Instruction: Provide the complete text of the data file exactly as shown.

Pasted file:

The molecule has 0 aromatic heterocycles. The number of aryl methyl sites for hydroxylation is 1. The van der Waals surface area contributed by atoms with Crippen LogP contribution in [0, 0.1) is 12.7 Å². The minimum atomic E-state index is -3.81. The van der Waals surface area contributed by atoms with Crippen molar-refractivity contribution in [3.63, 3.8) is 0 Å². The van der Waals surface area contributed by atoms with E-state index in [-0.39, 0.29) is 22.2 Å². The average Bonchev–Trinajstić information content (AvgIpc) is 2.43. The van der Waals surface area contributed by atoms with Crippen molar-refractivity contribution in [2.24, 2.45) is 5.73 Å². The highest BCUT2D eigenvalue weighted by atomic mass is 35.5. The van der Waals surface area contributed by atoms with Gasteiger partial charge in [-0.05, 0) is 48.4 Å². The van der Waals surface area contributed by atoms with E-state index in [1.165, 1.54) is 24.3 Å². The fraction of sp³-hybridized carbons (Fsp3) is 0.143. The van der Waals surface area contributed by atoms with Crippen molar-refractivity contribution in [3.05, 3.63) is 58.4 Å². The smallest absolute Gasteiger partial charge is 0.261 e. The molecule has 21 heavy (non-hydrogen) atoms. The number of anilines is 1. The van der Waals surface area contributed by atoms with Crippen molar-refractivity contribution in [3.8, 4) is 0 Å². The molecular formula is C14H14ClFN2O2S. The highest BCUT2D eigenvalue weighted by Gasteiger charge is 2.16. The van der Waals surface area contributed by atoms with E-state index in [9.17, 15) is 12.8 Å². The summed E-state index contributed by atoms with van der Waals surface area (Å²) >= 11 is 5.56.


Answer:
The molecule has 0 aromatic heterocycles. The number of aryl methyl sites for hydroxylation is 1. The van der Waals surface area contributed by atoms with Crippen LogP contribution in [0, 0.1) is 12.7 Å². The minimum atomic E-state index is -3.81. The van der Waals surface area contributed by atoms with Crippen molar-refractivity contribution in [3.63, 3.8) is 0 Å². The van der Waals surface area contributed by atoms with E-state index in [-0.39, 0.29) is 22.2 Å². The average Bonchev–Trinajstić information content (AvgIpc) is 2.43. The van der Waals surface area contributed by atoms with Crippen molar-refractivity contribution in [2.24, 2.45) is 5.73 Å². The highest BCUT2D eigenvalue weighted by atomic mass is 35.5. The van der Waals surface area contributed by atoms with Gasteiger partial charge in [-0.05, 0) is 48.4 Å². The van der Waals surface area contributed by atoms with E-state index in [1.165, 1.54) is 24.3 Å². The fraction of sp³-hybridized carbons (Fsp3) is 0.143. The van der Waals surface area contributed by atoms with Crippen molar-refractivity contribution in [3.05, 3.63) is 58.4 Å². The smallest absolute Gasteiger partial charge is 0.261 e. The molecule has 21 heavy (non-hydrogen) atoms. The number of anilines is 1. The van der Waals surface area contributed by atoms with Crippen molar-refractivity contribution in [3.8, 4) is 0 Å². The molecular formula is C14H14ClFN2O2S. The highest BCUT2D eigenvalue weighted by Gasteiger charge is 2.16. The van der Waals surface area contributed by atoms with E-state index in [9.17, 15) is 12.8 Å². The summed E-state index contributed by atoms with van der Waals surface area (Å²) >= 11 is 5.56.